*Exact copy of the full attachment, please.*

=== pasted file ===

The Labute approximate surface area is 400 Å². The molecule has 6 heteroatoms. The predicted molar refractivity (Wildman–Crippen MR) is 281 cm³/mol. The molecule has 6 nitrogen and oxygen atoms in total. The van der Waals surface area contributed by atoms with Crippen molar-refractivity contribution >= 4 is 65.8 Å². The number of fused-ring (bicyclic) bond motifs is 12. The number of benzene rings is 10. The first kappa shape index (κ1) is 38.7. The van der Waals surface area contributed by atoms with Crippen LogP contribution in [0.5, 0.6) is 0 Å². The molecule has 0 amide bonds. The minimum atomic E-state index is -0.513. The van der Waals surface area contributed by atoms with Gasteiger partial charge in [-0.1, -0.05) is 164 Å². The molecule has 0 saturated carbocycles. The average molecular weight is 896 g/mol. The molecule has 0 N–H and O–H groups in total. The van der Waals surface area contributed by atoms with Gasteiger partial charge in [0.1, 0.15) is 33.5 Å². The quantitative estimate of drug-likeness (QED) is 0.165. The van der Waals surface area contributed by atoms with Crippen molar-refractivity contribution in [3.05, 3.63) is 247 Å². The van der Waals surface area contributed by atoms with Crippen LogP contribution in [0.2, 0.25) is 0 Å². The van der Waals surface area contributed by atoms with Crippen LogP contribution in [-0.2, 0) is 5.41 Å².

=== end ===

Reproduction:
The Labute approximate surface area is 400 Å². The molecule has 6 heteroatoms. The predicted molar refractivity (Wildman–Crippen MR) is 281 cm³/mol. The molecule has 6 nitrogen and oxygen atoms in total. The van der Waals surface area contributed by atoms with Crippen molar-refractivity contribution >= 4 is 65.8 Å². The number of fused-ring (bicyclic) bond motifs is 12. The number of benzene rings is 10. The first kappa shape index (κ1) is 38.7. The van der Waals surface area contributed by atoms with Crippen LogP contribution in [0.5, 0.6) is 0 Å². The molecule has 0 amide bonds. The minimum atomic E-state index is -0.513. The van der Waals surface area contributed by atoms with Gasteiger partial charge in [-0.1, -0.05) is 164 Å². The molecule has 0 saturated carbocycles. The average molecular weight is 896 g/mol. The molecule has 0 N–H and O–H groups in total. The van der Waals surface area contributed by atoms with Gasteiger partial charge in [0.1, 0.15) is 33.5 Å². The quantitative estimate of drug-likeness (QED) is 0.165. The van der Waals surface area contributed by atoms with Crippen molar-refractivity contribution in [3.05, 3.63) is 247 Å². The van der Waals surface area contributed by atoms with Crippen LogP contribution in [0.2, 0.25) is 0 Å². The van der Waals surface area contributed by atoms with Crippen LogP contribution in [-0.2, 0) is 5.41 Å².